When you unfold the boots, you can see that there are four pockets to choose from when you insert your vibrating panel. This enables you to specifically choose an area of the leg that you would like to focus on, if, for instance, there is an interest in boosting circulation to an old or current injury. The vibrating panels have three settings: setting 1 is the lowest frequency vibration, and turns off after 10 minutes, setting 2 is slightly higher level of vibration and lasts twenty minutes, and setting three is for exceptionally large boned horses or a situation with a lot of old excess scar tissue.

The cold packs fit snugly around the leg. Photo by Kate Samuels.

The ice packs are some of the nicest I have come across, because when you freeze them, they don’t become literal blocks of ice that are impossible to mold to the shape of the horse’s leg. They stay cold for up to 40 minutes, and a soft and pliable enough that you can really get a good fit around the leg of the horse, providing top notch coverage and no gaps. No need to crack and smash and stamp on them to get them to fit around the leg.

The boots themselves go directly over the ice packs, which independently velcro onto the leg, so you can be assured that they stay in place. The boots are extremely durable, as you might expect from Horseware, and they have four very sturdy velcro straps that go straight, and one that loops around and under the feltlock.

Once these boots are strapped into place, you can activate the vibrating panels on the setting of your choice, and go about your activities. This is one of the great advantages of these boots; you can literally set it and forget it. You can put your horse in the stall, in the cross ties, in the trailer, and these boots will continue to provide therapy while you tend to other stuff in the barn for 20 minutes.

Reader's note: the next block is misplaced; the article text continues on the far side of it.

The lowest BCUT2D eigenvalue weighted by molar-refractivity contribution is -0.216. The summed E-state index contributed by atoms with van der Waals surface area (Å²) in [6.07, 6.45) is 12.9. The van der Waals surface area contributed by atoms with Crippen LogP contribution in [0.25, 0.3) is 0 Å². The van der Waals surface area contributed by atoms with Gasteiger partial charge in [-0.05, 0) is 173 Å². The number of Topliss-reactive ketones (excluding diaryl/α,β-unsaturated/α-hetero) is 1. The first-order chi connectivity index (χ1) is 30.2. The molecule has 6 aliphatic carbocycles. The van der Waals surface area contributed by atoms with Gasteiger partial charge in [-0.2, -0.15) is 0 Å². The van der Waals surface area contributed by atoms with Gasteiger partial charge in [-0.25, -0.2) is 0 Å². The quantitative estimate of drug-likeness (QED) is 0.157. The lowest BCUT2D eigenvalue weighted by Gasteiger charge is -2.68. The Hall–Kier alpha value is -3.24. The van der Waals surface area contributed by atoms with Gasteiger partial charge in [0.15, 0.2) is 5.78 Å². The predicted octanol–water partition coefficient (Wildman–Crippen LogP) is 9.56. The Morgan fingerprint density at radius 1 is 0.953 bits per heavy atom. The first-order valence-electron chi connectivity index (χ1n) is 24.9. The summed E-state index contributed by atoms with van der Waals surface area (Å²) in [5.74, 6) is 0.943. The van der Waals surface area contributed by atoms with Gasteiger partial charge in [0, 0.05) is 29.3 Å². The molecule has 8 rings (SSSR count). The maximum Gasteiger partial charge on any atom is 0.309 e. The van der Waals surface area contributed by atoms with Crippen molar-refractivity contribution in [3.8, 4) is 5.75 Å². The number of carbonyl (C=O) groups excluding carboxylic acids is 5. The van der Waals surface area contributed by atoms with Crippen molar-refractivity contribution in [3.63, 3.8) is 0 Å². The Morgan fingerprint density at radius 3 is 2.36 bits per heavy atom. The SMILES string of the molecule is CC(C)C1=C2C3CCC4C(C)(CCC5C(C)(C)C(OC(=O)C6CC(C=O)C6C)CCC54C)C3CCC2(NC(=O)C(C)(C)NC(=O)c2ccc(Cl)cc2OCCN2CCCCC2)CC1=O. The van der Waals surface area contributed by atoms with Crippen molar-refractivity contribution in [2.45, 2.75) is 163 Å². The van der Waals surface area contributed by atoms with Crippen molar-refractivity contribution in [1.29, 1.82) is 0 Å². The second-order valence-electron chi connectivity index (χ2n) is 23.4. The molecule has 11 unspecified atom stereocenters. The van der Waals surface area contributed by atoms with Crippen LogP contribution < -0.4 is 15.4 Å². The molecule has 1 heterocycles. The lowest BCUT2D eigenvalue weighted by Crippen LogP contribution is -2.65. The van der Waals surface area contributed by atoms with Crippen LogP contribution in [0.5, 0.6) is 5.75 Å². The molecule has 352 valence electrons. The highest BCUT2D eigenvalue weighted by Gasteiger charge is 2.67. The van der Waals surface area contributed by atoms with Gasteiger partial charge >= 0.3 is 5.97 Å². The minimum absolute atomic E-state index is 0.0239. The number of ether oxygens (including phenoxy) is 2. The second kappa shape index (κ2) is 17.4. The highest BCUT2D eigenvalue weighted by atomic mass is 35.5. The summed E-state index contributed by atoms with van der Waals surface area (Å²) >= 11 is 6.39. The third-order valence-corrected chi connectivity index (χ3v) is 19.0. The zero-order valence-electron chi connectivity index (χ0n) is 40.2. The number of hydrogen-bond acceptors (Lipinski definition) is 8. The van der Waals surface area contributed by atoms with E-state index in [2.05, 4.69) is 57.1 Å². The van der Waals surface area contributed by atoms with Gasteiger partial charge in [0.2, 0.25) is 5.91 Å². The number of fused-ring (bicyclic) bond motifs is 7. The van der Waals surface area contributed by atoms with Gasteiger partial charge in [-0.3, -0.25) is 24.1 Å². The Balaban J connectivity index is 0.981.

The Ice Vibe X-Full Boots provide full coverage from below the knee all the way around the fetlock. Photo by Kate Samuels.

Overall, these boots are incredibly easy to use, effective, multi-functional, and well designed. There is a reason why top riders worldwide swear by them, including Michael Jung, Carl Hester and Phillip Dutton. Horseware is, above all others, a brand that I personally trust to the hilt, and after trying these boots as well as reading testimonials from many top riders in every discipline, I can only give these Ice Vibe Boots a review of two thumbs up.

Friday News & Notes from Kentucky Equine Research

Hellooooo black beauty! Photo by Kate Samuels

What is it about black horses and grey horses that just make us swoon? I just picked up Nyls’ “little” brother, who is just about to be four and already a hair over 17.1 hands, so not very little at all. He’s also about the opposite personality type, which is hilarious. He is extremely laid back, calm about everything, and super friendly like a dog. So, not really like Nyls at all. But I can’t wait to get started with him!

U.S. Weekend Preview:

Longleaf Pine H.T. [Website] [Entry Status] [Live Scores]

Plantation Field April H.T. [Website] [Entry Status] [Ride Times] [Live Scores]

Sporting Days Farm H.T. [Website] [Entry Status] [Live Scores]

River Glen Spring H.T. [Website] [Entry Status/Ride Times/Live Scores]

Holly Hill Spring H.T. [Website] [Entry Status] [Live Scores]

News From Around the Globe:

US Eventing Show Jumping course design is doing cool things this year.  In 2017, Richard Jeffery will review show jumping courses for all FEI eventing competitions in the U.S. following the event. Course designers will be asked to submit their courses as posted at the competition to Jeffery with all technical details (distance, time allowed, etc.) within five days of the completion of the competition. Each course, along with the technical details provided by the course designer, will be posted on the US Equestrian website with Jeffery’s critique. This will allow course designers to review other courses and consider Jeffery’s input when designing their own courses. [USEF: Eventing Show Jumping Enters Next Stage]